Originally Published in Psychology Today
How do sales tactics sway us to give our money away?
In the last post on hidden influences in marketing, we saw how companies strive to cultivate brand recognition and create the ideal store environment. But marketing efforts go well beyond this, with carefully honed techniques all designed around the primary, financial bottom line—to lead us to buy. When we understand some of the most effective marketing techniques, it’s easier to resist them, but knowledge alone isn’t enough to shield us from their persuasive power. If we think we’re above the pull of corporate influence, we’re apt to relax. And then it doesn’t matter how much information we possess. We’re still an easy target. So the more we can hold onto an awareness of marketing strategies and the realization that we're never immune from their influence, we’ll stand on more solid ground to make informed, less biased choices with our money. So, on that note, let’s explore some potent marketing methods.
Wait a minute! What did you say?
"Thanks for the offer, but I’m all set!"
These words line up at the starting gate, ready to race from your mouth as you nod your head and wait for a pause in the sales pitch to shut it all down. I’m betting this sounds familiar to you, and it’s certainly no secret to salespeople either. So how do they stop the mental “No, thank you!” tape from playing? An off-beat sentence thrown in as a curve ball just before the actual sales pitch works quite nicely. It’s a technique called disrupt-then-reframe. Imagine you’re strolling through a mall when a salesperson selling gift cards approaches you.
"Good day! I’m selling gift cards, and the price for one is as little as 100 dimes. It’s a great deal! What do you say?"
Wow—100 dimes?! The quirkiness of dimes, as opposed to the familiarity of dollars, handily distracts you from saying no and leaves you more open to believing the sales pitch (i.e., that you’re getting a good deal). This simple approach is so effective that it can even lead people to go along with ideas that oppose their own best interests, like voting for a hike in yearly college tuition—when they’re going to college!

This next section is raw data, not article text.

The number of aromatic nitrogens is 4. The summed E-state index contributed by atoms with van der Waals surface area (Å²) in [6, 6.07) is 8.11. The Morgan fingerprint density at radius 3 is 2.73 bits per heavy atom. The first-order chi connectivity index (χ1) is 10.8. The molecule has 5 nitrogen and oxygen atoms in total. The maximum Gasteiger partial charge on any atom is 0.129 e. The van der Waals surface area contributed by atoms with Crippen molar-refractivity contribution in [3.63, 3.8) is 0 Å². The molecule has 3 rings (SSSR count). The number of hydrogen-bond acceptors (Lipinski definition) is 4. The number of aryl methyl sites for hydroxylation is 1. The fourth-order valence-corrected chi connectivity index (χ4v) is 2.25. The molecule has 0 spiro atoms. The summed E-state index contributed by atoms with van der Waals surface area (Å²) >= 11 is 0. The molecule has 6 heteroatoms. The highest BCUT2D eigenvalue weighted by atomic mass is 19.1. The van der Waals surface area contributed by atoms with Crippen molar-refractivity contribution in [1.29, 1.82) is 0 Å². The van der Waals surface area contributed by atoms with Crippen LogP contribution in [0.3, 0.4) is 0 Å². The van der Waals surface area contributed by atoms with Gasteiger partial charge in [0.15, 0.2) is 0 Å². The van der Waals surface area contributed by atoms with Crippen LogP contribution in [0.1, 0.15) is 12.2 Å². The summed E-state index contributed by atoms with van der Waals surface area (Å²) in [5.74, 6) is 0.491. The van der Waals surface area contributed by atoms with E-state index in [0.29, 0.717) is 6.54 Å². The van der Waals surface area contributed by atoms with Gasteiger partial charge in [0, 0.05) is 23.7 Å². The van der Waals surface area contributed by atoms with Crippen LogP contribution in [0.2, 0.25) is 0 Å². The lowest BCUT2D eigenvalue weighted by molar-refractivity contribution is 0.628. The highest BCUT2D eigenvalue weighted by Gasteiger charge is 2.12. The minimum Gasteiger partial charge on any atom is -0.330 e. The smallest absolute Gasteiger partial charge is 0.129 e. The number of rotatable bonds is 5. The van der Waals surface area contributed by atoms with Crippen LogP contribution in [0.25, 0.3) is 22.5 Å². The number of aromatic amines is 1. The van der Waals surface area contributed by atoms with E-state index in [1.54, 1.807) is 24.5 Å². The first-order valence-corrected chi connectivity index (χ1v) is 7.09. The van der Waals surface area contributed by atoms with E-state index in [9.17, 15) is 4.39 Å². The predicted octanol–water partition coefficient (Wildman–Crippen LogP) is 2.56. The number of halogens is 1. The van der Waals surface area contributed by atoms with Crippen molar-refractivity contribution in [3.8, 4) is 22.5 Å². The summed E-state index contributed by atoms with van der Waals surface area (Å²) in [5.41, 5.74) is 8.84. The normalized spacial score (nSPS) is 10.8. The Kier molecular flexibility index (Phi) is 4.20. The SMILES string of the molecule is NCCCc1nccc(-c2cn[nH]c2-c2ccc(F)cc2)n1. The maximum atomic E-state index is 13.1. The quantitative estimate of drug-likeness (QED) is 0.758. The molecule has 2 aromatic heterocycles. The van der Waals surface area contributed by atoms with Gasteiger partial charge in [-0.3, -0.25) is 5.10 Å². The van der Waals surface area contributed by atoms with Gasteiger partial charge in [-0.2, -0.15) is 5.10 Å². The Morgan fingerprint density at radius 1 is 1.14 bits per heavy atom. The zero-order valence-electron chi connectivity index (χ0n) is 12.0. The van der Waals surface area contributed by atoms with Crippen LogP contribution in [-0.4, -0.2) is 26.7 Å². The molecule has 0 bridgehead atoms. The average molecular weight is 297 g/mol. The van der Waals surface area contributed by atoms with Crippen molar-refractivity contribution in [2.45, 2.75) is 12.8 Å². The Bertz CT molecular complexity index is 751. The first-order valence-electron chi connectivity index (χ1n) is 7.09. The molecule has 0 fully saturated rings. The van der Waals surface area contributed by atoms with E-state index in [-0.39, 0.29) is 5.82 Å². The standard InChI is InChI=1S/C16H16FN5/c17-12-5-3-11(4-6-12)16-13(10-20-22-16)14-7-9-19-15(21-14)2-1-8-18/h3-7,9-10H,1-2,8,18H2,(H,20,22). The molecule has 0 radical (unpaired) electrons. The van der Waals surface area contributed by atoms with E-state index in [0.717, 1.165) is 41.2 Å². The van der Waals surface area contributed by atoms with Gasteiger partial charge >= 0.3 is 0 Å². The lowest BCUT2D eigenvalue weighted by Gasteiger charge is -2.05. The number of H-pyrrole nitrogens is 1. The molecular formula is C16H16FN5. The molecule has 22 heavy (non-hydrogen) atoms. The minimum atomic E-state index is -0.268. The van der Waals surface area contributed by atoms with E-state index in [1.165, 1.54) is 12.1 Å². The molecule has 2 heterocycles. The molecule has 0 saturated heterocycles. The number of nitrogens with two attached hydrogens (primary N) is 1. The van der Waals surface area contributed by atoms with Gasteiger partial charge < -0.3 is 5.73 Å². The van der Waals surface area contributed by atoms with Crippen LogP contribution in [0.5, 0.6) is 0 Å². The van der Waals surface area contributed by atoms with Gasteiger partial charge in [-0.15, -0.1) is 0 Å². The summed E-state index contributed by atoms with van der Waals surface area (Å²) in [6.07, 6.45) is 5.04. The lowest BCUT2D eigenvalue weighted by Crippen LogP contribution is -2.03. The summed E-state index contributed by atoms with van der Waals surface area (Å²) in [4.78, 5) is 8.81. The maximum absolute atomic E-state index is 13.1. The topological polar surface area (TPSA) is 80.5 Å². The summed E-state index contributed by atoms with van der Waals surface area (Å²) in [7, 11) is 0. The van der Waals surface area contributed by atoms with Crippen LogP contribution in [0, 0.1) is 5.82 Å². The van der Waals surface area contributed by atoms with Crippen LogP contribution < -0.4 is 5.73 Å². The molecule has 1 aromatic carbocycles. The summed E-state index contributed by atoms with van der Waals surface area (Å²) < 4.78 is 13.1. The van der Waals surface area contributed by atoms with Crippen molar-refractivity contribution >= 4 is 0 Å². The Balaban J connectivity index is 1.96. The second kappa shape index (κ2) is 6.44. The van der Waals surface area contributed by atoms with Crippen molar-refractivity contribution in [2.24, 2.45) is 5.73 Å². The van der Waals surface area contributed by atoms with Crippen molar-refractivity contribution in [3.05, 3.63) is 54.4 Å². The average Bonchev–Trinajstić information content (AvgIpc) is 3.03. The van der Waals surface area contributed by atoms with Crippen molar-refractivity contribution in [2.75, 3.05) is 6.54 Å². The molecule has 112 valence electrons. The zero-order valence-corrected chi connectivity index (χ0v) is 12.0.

If you won’t agree to give away your dog, how about donating $50?
Another approach is known as door-in-the-face. It hinges on a potent but often unstated social expectation that when a person does something beneficial for us, we owe it to them to return the favor. In psychology, this is called the norm of reciprocity, and we can see its reflection in common expressions such as “tit for tat,” "One good turn deserves another," and “I’ll scratch your back if you scratch mine.” If you’ve ever grumbled about an unexpected gift somebody gave you because it meant that you would have to buy a present in return, you have the norm to thank. It even turns up in subtler ways. The next time you see a person open a door for someone else without receiving any appreciation in return, look at his or her face. You’ll probably see a twinge of surprise, amusement, irritation, or a blend of these.
So how does this apply to marketing and door-in-the-face? Let’s imagine that a salesperson approaches you and says, "Hi there! Would you like to buy a 16-ounce bottle of our luxurious bath oil? It will leave your skin soft and supple!"
In response, you say, “No, thank you.” But before you can walk away, the savvy salesperson says, “OK, how about the four-ounce bottle instead?”
Notice what just happened here. After you passed on the larger bottle, the salesperson scaled down to a smaller one, creating the illusion that he or she is agreeably trying to reach a middle ground with you. This is where pressure from the norm of reciprocity kicks in, leaving you with the vague sense that you should buy the four-ounce bottle because, well, the salesperson did try to meet you halfway, right? As you walk away with bath oil you didn’t even need, what slipped right under your attention is that the salesperson wasn’t actually engaging in any kind of give and take with you at all. Even though it felt like an even exchange of favors, the only one who did any favors in that situation was you.
Will you donate $50? Okay, now will you give away your dog?
The foot-in-the-door is the flipside of the door-in-the-face. The salesperson using this approach starts off by asking you for a relatively minor favor, then maneuvers to the larger, genuine request. For instance, imagine that as you walk into a store, a salesperson approaches you and says, "Hi! Would you be willing to try our hand cream and complete a brief survey about it? It won’t take more than two or three minutes of your time!"
That seems pretty minor. What’s two to three minutes? Plus, your hands are feeling a little dry. Then the real pitch comes once you hand back the survey.
"Thank you very much! Can I interest you in our special gift basket? It has the hand cream you just tried, a loofa sponge, scented soaps, and minty foot cream for just $20!"